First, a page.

Two weeks from today, I will be on a plane to Lincoln, Nebraska, for the 40th edition of the SCCA Solo Nationals. I was once a regular, but haven’t been back since 2002. So this will be a homecoming, I guess, though my first time to Lincoln. This will also be my first time without one or both of my parents there after a lifetime of this. Something else that will make this seem odd is that for the last several years, I’ve hardly been driving a car, so yes, racing around orange pylons will seem strange, and how I know this I’ll get to a little later.
What people might not know is that I was there for the first round of the Solo National Championships in St. Louis in 1973. Back then it was called Solo II, the weaker younger sister of Solo I, or time trials on a track, which faded to nothingness due to lack of interest. Now Solo is all ours.
I wasn’t even four years old then, but I have some distinct memories of the National Championships: Somewhere in an empty Kansas plain, from the backseat of my dad’s C&H Sugar company Duster, with the family Lotus 7A in tow, I asked my mom if Grandma Cathy would be at Aunt Mary’s house, where we’d be staying. And she laughed and said, No, she didn’t think so, because St. Louis was a long way from San Rafael. And guess who answered the door, with with her loud cackle and her arms open wide, to hug my little sister Maggy and me. She surprised us all.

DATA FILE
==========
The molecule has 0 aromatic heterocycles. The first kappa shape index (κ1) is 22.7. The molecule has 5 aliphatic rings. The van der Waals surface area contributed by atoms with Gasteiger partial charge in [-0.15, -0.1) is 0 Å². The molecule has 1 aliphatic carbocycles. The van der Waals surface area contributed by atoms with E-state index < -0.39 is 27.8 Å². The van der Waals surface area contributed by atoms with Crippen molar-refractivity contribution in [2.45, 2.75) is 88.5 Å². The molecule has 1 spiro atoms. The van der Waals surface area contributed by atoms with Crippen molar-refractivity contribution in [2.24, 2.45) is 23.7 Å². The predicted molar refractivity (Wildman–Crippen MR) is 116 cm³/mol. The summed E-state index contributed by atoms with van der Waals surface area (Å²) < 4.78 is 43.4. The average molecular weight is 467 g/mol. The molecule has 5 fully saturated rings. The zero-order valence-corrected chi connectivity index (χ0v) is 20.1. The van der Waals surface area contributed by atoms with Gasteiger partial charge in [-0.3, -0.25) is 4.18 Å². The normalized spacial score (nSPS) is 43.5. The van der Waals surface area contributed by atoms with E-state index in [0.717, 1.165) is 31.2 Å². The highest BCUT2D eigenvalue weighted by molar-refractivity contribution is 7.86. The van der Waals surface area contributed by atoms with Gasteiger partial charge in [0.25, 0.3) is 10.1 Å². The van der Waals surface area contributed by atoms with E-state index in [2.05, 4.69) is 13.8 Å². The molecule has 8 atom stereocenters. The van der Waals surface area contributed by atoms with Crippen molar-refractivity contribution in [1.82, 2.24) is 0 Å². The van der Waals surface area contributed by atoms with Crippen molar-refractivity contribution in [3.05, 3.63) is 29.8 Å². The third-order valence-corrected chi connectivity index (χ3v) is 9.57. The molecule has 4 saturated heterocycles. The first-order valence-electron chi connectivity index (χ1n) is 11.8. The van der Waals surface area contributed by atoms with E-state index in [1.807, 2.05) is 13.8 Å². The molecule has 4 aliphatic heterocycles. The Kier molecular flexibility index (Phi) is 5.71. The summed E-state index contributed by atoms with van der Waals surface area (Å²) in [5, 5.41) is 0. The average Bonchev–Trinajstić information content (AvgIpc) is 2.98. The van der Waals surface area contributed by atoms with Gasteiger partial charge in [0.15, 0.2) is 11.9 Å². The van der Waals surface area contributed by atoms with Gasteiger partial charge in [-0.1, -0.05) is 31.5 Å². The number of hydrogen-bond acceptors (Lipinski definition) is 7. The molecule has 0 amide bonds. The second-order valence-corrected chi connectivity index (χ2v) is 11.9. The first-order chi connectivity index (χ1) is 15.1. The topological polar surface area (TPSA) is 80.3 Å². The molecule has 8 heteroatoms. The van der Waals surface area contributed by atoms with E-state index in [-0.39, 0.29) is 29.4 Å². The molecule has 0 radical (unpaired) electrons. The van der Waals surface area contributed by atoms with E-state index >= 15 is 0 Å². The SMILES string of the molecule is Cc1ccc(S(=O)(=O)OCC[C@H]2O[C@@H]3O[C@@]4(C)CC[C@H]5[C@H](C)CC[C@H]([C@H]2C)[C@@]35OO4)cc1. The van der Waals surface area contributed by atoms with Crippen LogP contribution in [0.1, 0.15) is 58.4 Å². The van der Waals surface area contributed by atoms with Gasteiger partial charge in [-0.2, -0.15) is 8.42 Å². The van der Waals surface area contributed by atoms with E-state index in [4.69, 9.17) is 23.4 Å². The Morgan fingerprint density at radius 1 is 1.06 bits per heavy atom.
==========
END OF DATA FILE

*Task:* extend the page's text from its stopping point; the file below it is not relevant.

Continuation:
She died in 1996. I miss her so.
I also remember breaking up Kraft cheddar cheese slices into tiny squares in my Aunt Mary’s kitchen, my big cousins’ red hair, and getting in trouble in a Chinese Restaurant because I’d told everyone to stop talking so loud.
So I think you can see the lasting impression this historial event had on me.
I didn’t know that these National Championships were going to become a “big thing” with 1200 entries every year. Did anybody know this? Have I asked? No. I should.
I only know that my folks were excited about it, because autocrossing my Mom’s Lotus 7A was was their passion, and how they would define themselves until this day. Quite different from any of their own siblings or parents who were either very practical or artists, but mainly practical artists, but good at it and respected. My parents were the rebels. They were daredevils. They’d never sell paintings for $30,000, but both could pitch a car into an all wheel drift as well as Fangio. Before they met, my Dad dreamed of the roller derby; my Mom had been a downhill skier. They raced Austin Healeys. Between run groups on the hot asphalt of the Pleasanton Fairgrounds, their eyes met. They got to talking and exchanged pink slips.
When I was growing up, local newspapers turned John and Pat Kelly in to small town celebrities. They were the racers on our street, the family on the corner with the friends with the loudly painted sports cars who came to visit.
They were also members of an elite, invite-only band of drivers called SCAT (Sports Car Autocross Team) who wore special shirts at events to distinguish themselves. Before The Wheel or North American Pylon, my mom produced a newsletter with her own illustrations on a mimeograph machine in the back bedroom. It was called Losers’ News. Everyone loved her for it, because she covered autocross events like they were real news. She made people feel important.